• But recruiting for each role is slightly different. While both roles require communication skills and relationship management, Kellie says that sales is more dependent on stronger negotiation skills, and customer success requires a "bulldog mentality" to keep digging deeper and understanding a customers' personas and roadmap to "push them up the maturity curve of success." CS is all about EQ, says Kellie. "You've gotta be able to paint the art of the possible. Building those connections and getting the truth out of people is a craft that not a lot of people can do."
  • And CS is usually more deeply embedded in the rest of the business. "Customer success folks do more cross-functional collaboration. You need to be able to engage with product. You're engaging with services, you're engaging with support. You're working with marketing, you're working with PMM," says Kellie. "You have to really be the voice of the customer."

5 Tips for Figuring Out Where You Want to Be—And Transitioning, If Need Be

If you're debating a career in sales versus CS, Kellie has advice on where to start:

  1. Ask yourself how money motivated you are. "CSM compensation is ticking up year after year and there's good money to be made, but there's still a pay gap. If you want to bust your butt and get the biggest commission check that you can get, and that's the number one motivator for you at this point in time, it may be sales where you want to start," says Kellie. Keep in mind, though, that sales compensation usually is heavily weighted towards commissions, so if you're after security and stability, you might prefer the salary-based CS model.
  2. Determine whether you prefer set processes or open-ended problem-solving. "CS can be like herding cats, and it requires that you get your hands dirty. If you enjoy digging in and understanding other people's business and not just talking about the strategy, but helping to make the strategy work by connecting the strategy and the tactics, try CS," says Kellie. "If you just want to follow your sales methodology and move on to the next one, that's sales."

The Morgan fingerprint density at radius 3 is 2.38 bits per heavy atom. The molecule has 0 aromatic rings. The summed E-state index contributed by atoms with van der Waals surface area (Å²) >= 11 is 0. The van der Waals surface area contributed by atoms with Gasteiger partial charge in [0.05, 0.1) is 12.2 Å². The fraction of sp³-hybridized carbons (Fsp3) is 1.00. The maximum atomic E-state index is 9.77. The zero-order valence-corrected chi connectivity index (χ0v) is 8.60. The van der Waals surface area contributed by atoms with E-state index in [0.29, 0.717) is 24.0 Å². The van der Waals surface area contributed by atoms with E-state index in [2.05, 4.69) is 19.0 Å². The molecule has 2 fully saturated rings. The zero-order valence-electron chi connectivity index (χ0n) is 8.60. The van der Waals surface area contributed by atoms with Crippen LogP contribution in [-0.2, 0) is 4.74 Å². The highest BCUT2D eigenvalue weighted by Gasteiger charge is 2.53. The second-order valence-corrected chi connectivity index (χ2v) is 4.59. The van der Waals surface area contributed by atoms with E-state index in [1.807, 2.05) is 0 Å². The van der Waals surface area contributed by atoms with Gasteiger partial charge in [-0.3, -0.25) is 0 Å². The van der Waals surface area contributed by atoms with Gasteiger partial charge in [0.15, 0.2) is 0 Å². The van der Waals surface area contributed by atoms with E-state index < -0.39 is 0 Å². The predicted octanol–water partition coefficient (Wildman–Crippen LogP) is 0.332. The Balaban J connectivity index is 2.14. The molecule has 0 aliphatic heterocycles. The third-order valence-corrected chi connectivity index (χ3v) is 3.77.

3. Figure out if you want to explore other roles at the same time. Because CS is so cross-functional, says Kellie, it's a great place to start if you're interested in learning more about product, operations, marketing, or management. "It lends itself to lateral moves within the company. And if you stay within the function, you could get into leadership. I'm a little biased, but I think we're increasingly seeing the CCO role become a very strategic role within organizations."

And if you started in one field but are interested in moving to the other, you can follow Kellie's path and:

  1. Believe that there really are transferable skills. If you want to go from customer success to sales, you'll want to highlight consistent performance and operational rigor, says Kellie, which can be done by showing the metrics you've owned and what stretch goals you set for yourself. For the opposite transition, she suggests highlighting relationship management and cross-functional skillset, along with tangible examples of how you've made customers successful.
  2. Recognize that both fields are becoming more strategic and structured. As CS evolves, says Kellie, it's developing more of the metrics-driven approach that sales teams have long had. And sales teams are starting to measure their own success on a longer time horizon, too. "Having that big rallying cry drives overperformance," explains Kellie.

As Gainsight's CCO, Kellie is looking forward to the next evolution of the future of CS. "My ultimate responsibility is being like the learning engine of the business, constantly driving and advocating for customer centricity," she says. "But it's not a one person job. We need an organization to do that."

If Gainsight's customer-obsessed organization is one you want to join, check out their open roles here!